FAQs on ECB (External Commercial Borrowings) hedge regulation

Forex Hedging | 

Updated on: 1st November 2021

Libor Transition– Impact on Indian corporates

Q. Is hedging of FCY (foreign currency) denominated ECB, mandatory for a manufacturing company?

A. No

Q. Is hedging of FCY denominated ECB, mandatory for an infrastructure space company?

A. If the average maturity is less than 5 years, 70% of the ECB exposure is to be hedged mandatorily.

Q. What constitutes an infrastructure space company?

A. Companies in the infrastructure sector, non-banking finance companies undertaking infrastructure financing, holding companies/ core investment companies undertaking infrastructure financing, housing finance companies regulated by National Housing Bank, and Port Trusts.

Q. Is the forex exposure on interest also to be taken into account when calculating the mandatory amount for hedging?

A. Yes

Q. Is there any regulation on the tenor of the hedging?

A. Yes. A minimum tenor of one year is required with rollover so that at any point in time the mandatory part is hedged for infrastructure space companies. For other companies, there is no restriction on hedging tenors.


Q. Is the interest rate hedging mandatory in case of ECB hedging?

A. No. But if someone wants to calculate the exact exposure, then the floating rate needs to be fixed.

Q. Can INR ECB be converted into FC liability?

A. No, it is not permitted.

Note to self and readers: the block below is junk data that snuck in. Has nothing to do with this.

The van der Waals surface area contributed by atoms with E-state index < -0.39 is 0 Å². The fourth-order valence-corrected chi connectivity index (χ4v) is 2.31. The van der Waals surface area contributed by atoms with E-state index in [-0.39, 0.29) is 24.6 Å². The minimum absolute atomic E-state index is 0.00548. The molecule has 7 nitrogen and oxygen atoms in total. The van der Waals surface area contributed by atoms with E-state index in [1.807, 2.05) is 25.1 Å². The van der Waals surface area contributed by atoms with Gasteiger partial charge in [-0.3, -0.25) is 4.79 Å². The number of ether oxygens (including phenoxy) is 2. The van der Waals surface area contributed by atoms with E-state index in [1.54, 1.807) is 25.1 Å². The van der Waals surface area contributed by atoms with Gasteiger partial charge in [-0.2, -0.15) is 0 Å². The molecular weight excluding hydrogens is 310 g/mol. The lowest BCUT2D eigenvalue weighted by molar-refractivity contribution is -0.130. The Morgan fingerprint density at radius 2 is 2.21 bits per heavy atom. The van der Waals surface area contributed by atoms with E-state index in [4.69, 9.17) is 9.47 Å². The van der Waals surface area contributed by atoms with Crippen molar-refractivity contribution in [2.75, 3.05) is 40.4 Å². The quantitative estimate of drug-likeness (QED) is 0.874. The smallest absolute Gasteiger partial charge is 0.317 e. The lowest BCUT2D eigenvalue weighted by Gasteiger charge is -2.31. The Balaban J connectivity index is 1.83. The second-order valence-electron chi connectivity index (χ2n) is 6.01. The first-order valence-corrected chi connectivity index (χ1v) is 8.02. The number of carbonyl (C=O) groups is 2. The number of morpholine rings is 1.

Q. What are the permitted products to hedge ECB?

A. For retail users – swaps (Principal Only Swap, Coupon Only Swap, Cross Currency Swap, Interest Rate Swap), forwards, plain vanilla call option and call spreads. For non-retail users – all the products that retail users can use plus other cost reduction structures and exotic options allowed by RBI.

Q.  Can any product be used for mandatory hedging requirements (70% minimum)?

A. The intent of the regulation is a full hedge and hence products which have a cap on protection, such as call spreads, might not be permitted.

Q. Can one try to achieve cost reduction in hedging ECBs through dynamic management and option structures within the regulatory framework?

A. For non-infrastructure space companies, the 100% of the ECB amount can be kept unhedged and hence they have the flexibility to manage the same through partial hedging/full hedging with option instruments. By dynamic management with a target cost, one can aim at achieving lower effective INR cost. For infrastructure space companies, the same flexibility is available for 30% of the notional. Even within 70% portion, strategies such as forward/option rollover switching can help reduce costs. 

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